US Catholic bishops to pray over clergy sexual abuse scandal
MUNDELEIN, Ill. -- U.S.-based Roman Catholic bishops gathered Wednesday for a weeklong retreat near Chicago on the church sexual abuse scandal that organizers say will focus on prayer and spiritual reflection and not formulating policy.
The retreat began a day after The Associated Press reported that the Vatican blocked U.S. bishops from taking measures last year to address the scandal because U.S. church leaders didn't discuss the legally problematic proposals with the Holy See enough beforehand.
The rebuke from Rome was contained in a letter from a Vatican official before the U.S. Conference of Catholic Bishops met in November. The move stunned abuse survivors and some other Catholics demanding actions.
The retreat also is a prelude to a summit of the world's bishops at the Vatican next month to forge a comprehensive response to the crisis that has lashed the church.
The meetings follow two blistering reports during 2018 from state attorneys general - in Illinois and Pennsylvania - alleging negligence by state church leaders.
Here's a look at the retreat.
WHAT'S ON THE AGENDA?
This is about prayer, not policy-making, organizers say.
According to the Archdiocese of Chicago spokeswoman Anne Maselli, bishops gathering at the Mundelein Seminary will be praying, fasting and participating in spiritual lectures. And they will be alone: No staff members, other priests or members of the public or media are invited. Cardinal Daniel DiNardo, president of the U.S. Conference of Catholic Bishops, said in a news release that they are convening "to pray on the intense matters before us."
The Catholic seminary at the University of St. Mary of the Lake in Mundelein, 40 miles (64 kilometers) north of Chicago, is the largest of its kind in the U.S. and home to roughly 200 seminarians from about 40 dioceses across the country and globe. According to its website, the lakefront campus blends "Colonial Revival and the architecture of Renaissance Rome, joining the Roman traditions of Catholicism with American cultural traditions."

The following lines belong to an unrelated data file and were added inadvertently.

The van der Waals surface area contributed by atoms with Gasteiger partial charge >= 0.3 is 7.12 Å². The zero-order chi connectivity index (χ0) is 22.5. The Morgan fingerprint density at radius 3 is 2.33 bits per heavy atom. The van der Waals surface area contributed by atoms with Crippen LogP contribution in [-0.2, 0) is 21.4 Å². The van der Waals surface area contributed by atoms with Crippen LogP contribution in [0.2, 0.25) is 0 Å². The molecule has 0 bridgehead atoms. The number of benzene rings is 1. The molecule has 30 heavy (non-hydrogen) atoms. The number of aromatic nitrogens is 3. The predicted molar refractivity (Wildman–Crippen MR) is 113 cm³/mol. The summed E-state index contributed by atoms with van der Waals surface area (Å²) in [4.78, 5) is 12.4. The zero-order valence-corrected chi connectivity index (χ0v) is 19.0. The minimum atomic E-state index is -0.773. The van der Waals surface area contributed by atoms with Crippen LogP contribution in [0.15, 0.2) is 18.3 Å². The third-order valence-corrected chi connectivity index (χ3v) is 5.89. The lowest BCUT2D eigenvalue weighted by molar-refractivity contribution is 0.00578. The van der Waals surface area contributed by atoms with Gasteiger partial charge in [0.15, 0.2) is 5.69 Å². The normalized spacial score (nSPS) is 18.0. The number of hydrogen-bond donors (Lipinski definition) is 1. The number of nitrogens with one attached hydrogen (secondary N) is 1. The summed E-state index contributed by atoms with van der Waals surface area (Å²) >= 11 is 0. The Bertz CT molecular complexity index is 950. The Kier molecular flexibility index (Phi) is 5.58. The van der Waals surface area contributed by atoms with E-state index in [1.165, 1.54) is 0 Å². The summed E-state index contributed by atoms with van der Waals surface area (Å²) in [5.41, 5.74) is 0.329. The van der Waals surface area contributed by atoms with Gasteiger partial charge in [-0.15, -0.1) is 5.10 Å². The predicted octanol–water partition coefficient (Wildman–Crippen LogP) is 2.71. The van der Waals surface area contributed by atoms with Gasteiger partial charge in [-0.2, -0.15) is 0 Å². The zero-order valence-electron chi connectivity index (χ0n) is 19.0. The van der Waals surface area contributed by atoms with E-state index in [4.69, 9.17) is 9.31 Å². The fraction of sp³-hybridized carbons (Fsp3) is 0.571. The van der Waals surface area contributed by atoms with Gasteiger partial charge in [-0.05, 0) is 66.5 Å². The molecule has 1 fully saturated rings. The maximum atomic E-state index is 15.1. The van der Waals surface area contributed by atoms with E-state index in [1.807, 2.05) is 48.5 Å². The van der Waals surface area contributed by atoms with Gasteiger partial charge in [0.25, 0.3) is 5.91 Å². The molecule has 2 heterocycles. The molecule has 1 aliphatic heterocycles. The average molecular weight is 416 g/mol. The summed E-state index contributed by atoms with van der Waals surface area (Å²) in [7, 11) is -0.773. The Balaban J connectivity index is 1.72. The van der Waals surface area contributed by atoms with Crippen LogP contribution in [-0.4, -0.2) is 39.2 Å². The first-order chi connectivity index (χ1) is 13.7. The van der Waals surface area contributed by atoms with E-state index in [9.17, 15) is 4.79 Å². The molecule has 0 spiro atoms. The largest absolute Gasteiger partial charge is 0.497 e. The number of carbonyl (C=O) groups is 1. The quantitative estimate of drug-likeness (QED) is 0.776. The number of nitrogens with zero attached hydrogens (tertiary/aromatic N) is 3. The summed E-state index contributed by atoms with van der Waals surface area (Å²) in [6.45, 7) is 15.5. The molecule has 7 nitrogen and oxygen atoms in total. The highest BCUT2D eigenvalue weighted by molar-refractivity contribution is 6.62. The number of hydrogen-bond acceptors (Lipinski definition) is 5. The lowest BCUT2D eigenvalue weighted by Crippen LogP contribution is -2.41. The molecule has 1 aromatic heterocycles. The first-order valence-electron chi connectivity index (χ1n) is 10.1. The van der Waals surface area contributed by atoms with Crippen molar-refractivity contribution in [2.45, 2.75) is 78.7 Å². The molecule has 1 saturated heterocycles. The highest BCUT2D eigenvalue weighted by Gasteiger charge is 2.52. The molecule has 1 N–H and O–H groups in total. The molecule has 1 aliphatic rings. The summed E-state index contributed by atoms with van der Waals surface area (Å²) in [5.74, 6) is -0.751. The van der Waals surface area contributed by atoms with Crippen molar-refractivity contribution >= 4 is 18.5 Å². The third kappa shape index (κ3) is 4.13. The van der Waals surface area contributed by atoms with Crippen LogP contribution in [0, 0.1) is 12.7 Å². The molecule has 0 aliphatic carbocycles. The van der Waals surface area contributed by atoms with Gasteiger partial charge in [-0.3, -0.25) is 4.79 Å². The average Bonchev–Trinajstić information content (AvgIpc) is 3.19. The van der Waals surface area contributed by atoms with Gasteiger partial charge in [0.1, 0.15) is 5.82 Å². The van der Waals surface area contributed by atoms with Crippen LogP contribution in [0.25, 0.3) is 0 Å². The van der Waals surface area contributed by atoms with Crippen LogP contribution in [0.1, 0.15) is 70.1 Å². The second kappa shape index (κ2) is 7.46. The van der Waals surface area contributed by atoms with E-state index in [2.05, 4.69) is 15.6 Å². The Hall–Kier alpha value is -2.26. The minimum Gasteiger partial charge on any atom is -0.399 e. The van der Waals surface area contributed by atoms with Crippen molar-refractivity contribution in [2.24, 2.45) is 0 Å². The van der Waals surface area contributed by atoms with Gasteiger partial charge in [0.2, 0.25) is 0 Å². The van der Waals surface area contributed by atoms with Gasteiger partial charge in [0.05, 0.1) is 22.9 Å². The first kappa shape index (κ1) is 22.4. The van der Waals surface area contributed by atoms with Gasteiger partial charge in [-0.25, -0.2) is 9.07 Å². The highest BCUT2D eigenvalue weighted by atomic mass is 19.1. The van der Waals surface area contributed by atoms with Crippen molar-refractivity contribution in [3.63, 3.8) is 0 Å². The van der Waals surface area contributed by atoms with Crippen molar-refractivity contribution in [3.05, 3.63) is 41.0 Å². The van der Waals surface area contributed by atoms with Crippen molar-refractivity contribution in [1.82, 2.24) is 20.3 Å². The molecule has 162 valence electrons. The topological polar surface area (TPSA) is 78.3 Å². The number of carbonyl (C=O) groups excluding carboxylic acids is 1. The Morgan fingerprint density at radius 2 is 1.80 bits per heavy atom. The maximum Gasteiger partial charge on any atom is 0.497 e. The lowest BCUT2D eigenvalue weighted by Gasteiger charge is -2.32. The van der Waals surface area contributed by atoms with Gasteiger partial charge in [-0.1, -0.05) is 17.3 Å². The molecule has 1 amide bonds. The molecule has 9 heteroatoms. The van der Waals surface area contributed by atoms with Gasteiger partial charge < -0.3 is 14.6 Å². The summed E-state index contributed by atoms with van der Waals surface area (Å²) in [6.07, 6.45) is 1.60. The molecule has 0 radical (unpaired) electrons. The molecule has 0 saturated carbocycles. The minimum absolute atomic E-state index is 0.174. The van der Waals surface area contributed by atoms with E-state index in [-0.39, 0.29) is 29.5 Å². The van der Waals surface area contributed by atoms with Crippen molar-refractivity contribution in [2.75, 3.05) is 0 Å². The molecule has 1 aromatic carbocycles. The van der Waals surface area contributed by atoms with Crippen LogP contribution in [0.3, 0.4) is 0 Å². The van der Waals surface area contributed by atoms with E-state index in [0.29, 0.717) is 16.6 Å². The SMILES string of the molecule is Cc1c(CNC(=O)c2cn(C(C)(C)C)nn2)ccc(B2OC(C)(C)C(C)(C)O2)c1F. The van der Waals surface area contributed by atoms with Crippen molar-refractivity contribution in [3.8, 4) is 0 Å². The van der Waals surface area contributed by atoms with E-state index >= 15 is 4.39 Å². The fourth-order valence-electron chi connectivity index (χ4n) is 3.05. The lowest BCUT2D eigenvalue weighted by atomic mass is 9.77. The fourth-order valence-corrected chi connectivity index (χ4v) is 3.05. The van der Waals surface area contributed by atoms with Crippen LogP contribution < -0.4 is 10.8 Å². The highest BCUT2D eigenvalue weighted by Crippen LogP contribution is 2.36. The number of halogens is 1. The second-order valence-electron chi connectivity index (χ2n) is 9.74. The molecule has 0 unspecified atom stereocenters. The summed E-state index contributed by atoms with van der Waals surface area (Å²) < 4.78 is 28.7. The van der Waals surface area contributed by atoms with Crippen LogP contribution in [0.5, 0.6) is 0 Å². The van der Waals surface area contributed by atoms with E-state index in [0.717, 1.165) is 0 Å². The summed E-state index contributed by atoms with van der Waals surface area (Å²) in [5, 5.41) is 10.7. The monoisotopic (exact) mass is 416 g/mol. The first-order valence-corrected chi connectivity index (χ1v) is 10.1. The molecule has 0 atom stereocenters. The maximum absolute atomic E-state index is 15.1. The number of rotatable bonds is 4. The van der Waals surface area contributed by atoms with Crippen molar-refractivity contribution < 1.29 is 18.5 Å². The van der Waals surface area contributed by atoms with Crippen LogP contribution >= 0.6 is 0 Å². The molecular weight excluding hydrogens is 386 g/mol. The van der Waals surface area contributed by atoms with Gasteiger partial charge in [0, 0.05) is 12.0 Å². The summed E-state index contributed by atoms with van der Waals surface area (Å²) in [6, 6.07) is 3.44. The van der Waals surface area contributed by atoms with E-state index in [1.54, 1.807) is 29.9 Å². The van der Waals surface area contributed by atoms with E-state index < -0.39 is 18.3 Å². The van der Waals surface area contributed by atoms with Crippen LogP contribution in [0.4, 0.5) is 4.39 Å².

Tied to the gate at the seminary's entrance were white ribbons with signs beneath them that read: "These ribbons represent prayers for our church." One ribbon bore the words: "Pope Francis & priests for mercy & healing"
A sign also advised that the campus was closed for a private retreat and that trespassing was prohibited.
WHO ARE THE MAIN PLAYERS?
Pope Francis has dispatched Fr. Raniero Cantalamessa, the official papal preacher, to lead the retreat. And it's no accident that it's being held in Chicago, long considered a center of American Catholicism. The hosting Chicago archbishop, Cardinal Blase Cupich , was Francis' first major U.S. appointment and was picked by the pope to help organize the Vatican summit.
Cupich, who is considered a moderate, was the lead signatory on a recent letter to bishops around the world warning that a failure to deal with abuse now will jeopardize the church's mission globally. It also urged summit attendees to meet with clergy sexual abuse victims "to learn firsthand the suffering they have endured." Cupich issued a statement expressing regret for "our failures to address the scourge of clerical sexual abuse," after Illinois Attorney General Lisa Madigan's report in December alleging that the church had failed to disclose the names of at least 500 clergy members in the state accused of sexually abusing children.